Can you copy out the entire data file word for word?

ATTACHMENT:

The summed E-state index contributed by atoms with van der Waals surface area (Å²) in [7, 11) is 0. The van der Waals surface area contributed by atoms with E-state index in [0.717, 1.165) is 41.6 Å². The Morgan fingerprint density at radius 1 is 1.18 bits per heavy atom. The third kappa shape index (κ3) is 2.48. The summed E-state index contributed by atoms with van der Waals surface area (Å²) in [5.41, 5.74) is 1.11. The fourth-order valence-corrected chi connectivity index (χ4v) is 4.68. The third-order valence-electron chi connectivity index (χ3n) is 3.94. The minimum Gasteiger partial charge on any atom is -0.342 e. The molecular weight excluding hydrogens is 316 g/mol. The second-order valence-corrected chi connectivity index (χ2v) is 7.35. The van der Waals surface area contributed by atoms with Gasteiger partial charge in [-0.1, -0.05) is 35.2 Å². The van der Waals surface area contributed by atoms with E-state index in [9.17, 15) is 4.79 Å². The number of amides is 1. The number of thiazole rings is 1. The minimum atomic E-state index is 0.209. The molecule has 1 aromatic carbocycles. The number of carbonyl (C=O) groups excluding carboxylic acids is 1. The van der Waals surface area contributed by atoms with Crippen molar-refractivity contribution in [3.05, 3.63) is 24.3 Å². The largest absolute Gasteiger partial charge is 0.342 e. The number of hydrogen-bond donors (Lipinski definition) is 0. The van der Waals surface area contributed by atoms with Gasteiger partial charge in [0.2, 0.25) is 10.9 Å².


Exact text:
The summed E-state index contributed by atoms with van der Waals surface area (Å²) in [7, 11) is 0. The van der Waals surface area contributed by atoms with E-state index in [0.717, 1.165) is 41.6 Å². The Morgan fingerprint density at radius 1 is 1.18 bits per heavy atom. The third kappa shape index (κ3) is 2.48. The summed E-state index contributed by atoms with van der Waals surface area (Å²) in [5.41, 5.74) is 1.11. The fourth-order valence-corrected chi connectivity index (χ4v) is 4.68. The third-order valence-electron chi connectivity index (χ3n) is 3.94. The minimum Gasteiger partial charge on any atom is -0.342 e. The molecular weight excluding hydrogens is 316 g/mol. The second-order valence-corrected chi connectivity index (χ2v) is 7.35. The van der Waals surface area contributed by atoms with Gasteiger partial charge in [-0.1, -0.05) is 35.2 Å². The van der Waals surface area contributed by atoms with E-state index in [9.17, 15) is 4.79 Å². The number of amides is 1. The number of thiazole rings is 1. The minimum atomic E-state index is 0.209. The molecule has 1 aromatic carbocycles. The number of carbonyl (C=O) groups excluding carboxylic acids is 1. The van der Waals surface area contributed by atoms with Crippen molar-refractivity contribution in [3.05, 3.63) is 24.3 Å². The largest absolute Gasteiger partial charge is 0.342 e. The number of hydrogen-bond donors (Lipinski definition) is 0. The van der Waals surface area contributed by atoms with Gasteiger partial charge in [0.2, 0.25) is 10.9 Å².